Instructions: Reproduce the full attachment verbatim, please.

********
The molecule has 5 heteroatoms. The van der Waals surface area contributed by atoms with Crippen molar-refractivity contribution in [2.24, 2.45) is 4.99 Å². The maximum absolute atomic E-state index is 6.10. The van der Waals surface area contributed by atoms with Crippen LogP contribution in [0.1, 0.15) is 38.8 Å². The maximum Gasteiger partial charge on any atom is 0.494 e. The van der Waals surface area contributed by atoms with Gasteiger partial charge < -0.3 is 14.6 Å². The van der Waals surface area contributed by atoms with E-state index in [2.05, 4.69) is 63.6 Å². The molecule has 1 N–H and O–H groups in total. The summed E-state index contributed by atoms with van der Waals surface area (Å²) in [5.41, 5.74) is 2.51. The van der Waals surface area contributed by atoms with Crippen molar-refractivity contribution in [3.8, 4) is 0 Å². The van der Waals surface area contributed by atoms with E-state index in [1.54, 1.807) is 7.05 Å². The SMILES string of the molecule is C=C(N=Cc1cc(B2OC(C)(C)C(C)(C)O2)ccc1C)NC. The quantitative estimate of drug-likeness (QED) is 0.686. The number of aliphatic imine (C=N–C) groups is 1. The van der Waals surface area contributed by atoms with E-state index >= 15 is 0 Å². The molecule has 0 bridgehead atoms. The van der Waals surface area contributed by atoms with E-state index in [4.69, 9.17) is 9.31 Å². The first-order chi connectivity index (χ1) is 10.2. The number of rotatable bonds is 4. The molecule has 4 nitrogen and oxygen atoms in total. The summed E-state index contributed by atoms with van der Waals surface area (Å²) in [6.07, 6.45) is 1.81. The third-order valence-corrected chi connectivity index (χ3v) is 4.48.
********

The molecule has 5 heteroatoms. The van der Waals surface area contributed by atoms with Crippen molar-refractivity contribution in [2.24, 2.45) is 4.99 Å². The maximum absolute atomic E-state index is 6.10. The van der Waals surface area contributed by atoms with Crippen LogP contribution in [0.1, 0.15) is 38.8 Å². The maximum Gasteiger partial charge on any atom is 0.494 e. The van der Waals surface area contributed by atoms with Gasteiger partial charge < -0.3 is 14.6 Å². The van der Waals surface area contributed by atoms with E-state index in [2.05, 4.69) is 63.6 Å². The molecule has 1 N–H and O–H groups in total. The summed E-state index contributed by atoms with van der Waals surface area (Å²) in [5.41, 5.74) is 2.51. The van der Waals surface area contributed by atoms with Crippen molar-refractivity contribution in [3.8, 4) is 0 Å². The van der Waals surface area contributed by atoms with E-state index in [1.54, 1.807) is 7.05 Å². The SMILES string of the molecule is C=C(N=Cc1cc(B2OC(C)(C)C(C)(C)O2)ccc1C)NC. The quantitative estimate of drug-likeness (QED) is 0.686. The number of aliphatic imine (C=N–C) groups is 1. The van der Waals surface area contributed by atoms with E-state index >= 15 is 0 Å². The molecule has 0 bridgehead atoms. The van der Waals surface area contributed by atoms with E-state index in [4.69, 9.17) is 9.31 Å². The first-order chi connectivity index (χ1) is 10.2. The number of rotatable bonds is 4. The molecule has 4 nitrogen and oxygen atoms in total. The summed E-state index contributed by atoms with van der Waals surface area (Å²) in [6.07, 6.45) is 1.81. The third-order valence-corrected chi connectivity index (χ3v) is 4.48.